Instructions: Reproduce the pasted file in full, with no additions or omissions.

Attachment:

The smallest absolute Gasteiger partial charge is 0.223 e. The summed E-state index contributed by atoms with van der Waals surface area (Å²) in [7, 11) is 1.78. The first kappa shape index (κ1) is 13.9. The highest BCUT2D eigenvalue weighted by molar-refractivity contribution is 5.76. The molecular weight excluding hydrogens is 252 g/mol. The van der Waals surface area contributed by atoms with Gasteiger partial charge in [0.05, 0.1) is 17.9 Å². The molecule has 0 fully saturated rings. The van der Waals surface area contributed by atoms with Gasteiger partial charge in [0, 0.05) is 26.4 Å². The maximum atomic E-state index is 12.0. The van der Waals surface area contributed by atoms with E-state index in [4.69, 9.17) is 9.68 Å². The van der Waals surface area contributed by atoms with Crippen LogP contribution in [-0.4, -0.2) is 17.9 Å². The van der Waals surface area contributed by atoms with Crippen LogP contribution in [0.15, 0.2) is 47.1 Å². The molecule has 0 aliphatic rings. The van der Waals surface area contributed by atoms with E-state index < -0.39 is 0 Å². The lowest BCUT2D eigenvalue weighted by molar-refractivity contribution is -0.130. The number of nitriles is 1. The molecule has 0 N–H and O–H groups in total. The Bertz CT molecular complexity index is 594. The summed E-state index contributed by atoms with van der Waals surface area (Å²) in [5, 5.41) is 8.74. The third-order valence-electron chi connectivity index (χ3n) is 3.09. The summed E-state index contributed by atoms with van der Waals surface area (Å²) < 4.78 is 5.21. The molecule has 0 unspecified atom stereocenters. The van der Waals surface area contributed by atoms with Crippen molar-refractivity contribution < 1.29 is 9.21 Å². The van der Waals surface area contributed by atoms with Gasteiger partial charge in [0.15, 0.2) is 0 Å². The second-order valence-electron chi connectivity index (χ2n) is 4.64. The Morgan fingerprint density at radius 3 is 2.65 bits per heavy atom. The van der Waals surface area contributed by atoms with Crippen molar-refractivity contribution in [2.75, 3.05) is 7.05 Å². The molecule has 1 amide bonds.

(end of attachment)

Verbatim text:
The smallest absolute Gasteiger partial charge is 0.223 e. The summed E-state index contributed by atoms with van der Waals surface area (Å²) in [7, 11) is 1.78. The first kappa shape index (κ1) is 13.9. The highest BCUT2D eigenvalue weighted by molar-refractivity contribution is 5.76. The molecular weight excluding hydrogens is 252 g/mol. The van der Waals surface area contributed by atoms with Gasteiger partial charge in [0.05, 0.1) is 17.9 Å². The molecule has 0 fully saturated rings. The van der Waals surface area contributed by atoms with Gasteiger partial charge in [0, 0.05) is 26.4 Å². The maximum atomic E-state index is 12.0. The van der Waals surface area contributed by atoms with E-state index in [4.69, 9.17) is 9.68 Å². The van der Waals surface area contributed by atoms with Crippen LogP contribution in [-0.4, -0.2) is 17.9 Å². The van der Waals surface area contributed by atoms with Crippen LogP contribution in [0.15, 0.2) is 47.1 Å². The molecule has 0 aliphatic rings. The van der Waals surface area contributed by atoms with E-state index < -0.39 is 0 Å². The lowest BCUT2D eigenvalue weighted by molar-refractivity contribution is -0.130. The number of nitriles is 1. The molecule has 0 N–H and O–H groups in total. The Bertz CT molecular complexity index is 594. The summed E-state index contributed by atoms with van der Waals surface area (Å²) in [5, 5.41) is 8.74. The third-order valence-electron chi connectivity index (χ3n) is 3.09. The summed E-state index contributed by atoms with van der Waals surface area (Å²) < 4.78 is 5.21. The molecule has 0 unspecified atom stereocenters. The van der Waals surface area contributed by atoms with Crippen molar-refractivity contribution < 1.29 is 9.21 Å². The van der Waals surface area contributed by atoms with Gasteiger partial charge in [0.15, 0.2) is 0 Å². The second-order valence-electron chi connectivity index (χ2n) is 4.64. The Morgan fingerprint density at radius 3 is 2.65 bits per heavy atom. The van der Waals surface area contributed by atoms with Crippen molar-refractivity contribution in [2.75, 3.05) is 7.05 Å². The molecule has 1 amide bonds.